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  36. Thanks for the post. Have not been keeping up so did not know the ads were banned. I think it goes par for course with upholding the regulations of only being able to advertise typical results. And posting photos of celebrities w/o wrinkles would imply that their product contributed to the look.

    I am with the rest love the you tube videos you and others do as they are the reality!

    The mascara ads never bothered me... perhaps b/c I have always thought they were ridiculous and have always bought based on recommendation.

    Keep the good stuff coming!

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  37. I couldn't agree more! Good for you! I'm a brand new follower & LOVE all that you create & represent. SO proud of the women you choose to be! Keep up the wonderful, inspiring work! You are making a difference & we are noticing! XO
    Calling All Dolls!

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  38. The worst are those mascara commercials and advertisements for the foundation, there is absolutely no one in the world that is so flawless skin on the advertisement, just because of photo shop.
    So I completely agree with what you / your writing.
    hug from the cat. xoxo

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  39. I find the mascara commercials the most stupid, as they always wear falsies -- ??!?!

    http://mrssashee.blogspot.com/

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  40. This is a great post. I grew up in a male dominated family and neither my Mother nor my Grandmother wore make-up. I bought piles of glossy magazines and tried to figure out how to apply make up to look like one of the beautiful women on the glossy ads. About a year ago I discovered your Utube make-up tutorials and I told all of my girlfriends. Thank you for teaching me how to apply make-up after so many years of wearing the wrong make-up and too much of it. Even though common sense tells us that the models in cosmetic ads are digitally enhanced, it is frustrating not to see a true representation of the products I am wanting to purchase. Thank you again for all of your wonderful videos.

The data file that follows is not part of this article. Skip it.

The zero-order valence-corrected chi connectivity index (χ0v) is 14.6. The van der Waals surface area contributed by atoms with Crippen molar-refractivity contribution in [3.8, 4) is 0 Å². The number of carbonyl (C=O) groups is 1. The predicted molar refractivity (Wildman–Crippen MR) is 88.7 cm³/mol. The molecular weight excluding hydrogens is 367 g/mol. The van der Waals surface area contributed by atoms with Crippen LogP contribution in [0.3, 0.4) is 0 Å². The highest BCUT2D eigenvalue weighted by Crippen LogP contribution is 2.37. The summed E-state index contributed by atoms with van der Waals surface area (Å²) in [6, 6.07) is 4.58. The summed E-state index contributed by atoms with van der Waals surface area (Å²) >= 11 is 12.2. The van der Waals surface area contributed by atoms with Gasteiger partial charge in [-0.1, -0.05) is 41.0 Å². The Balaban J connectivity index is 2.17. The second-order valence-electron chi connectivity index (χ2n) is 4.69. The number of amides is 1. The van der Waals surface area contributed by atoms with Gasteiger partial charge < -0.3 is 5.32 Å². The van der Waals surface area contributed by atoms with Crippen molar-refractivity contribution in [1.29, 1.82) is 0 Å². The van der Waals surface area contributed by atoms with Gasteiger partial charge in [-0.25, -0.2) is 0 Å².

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  41. i think photoshopping cosmetic ads is a silly idea anyway! it's not fully portraying the actual product and is setting unrealistic results, which just leads to disappointment anyway! http://openboxjewels.blogspot.com/ X

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  42. i completely agree! a great thing to put on your blog following this post would be the youtube video that dove has, it shows the transformation of a regular girl next door type, to a thinner longer faced, plumped lips, bigger slanted eyes longer brighter hair, model type. It is amazing. And these companies do it all the time!

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  43. oooo somebody else said the same thing!!! sorry. haha, she is s right, you may have seen it, but put it up! It is very interesting.

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  44. Great post! I can;t stand mascara adverts, there is no point of them cause its basically all lies xxx

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  45. the mascara ads don't bother me half as much as cosmetics that are said to improve your skin. women over 35 believe they can have young tight skin, and even worse, young girls spend what they don't have in acne "treatments" that never work... a mascara can cost up to 20 or even 30 pounds, but it's one makeup item tht "didn't work for me", while a miracle-moisturizer can cost over 100... and your self esteem for life.

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  46. [yet yes, by this theory ALL the makeup and cosmetics ads should be banned, no?] ;)))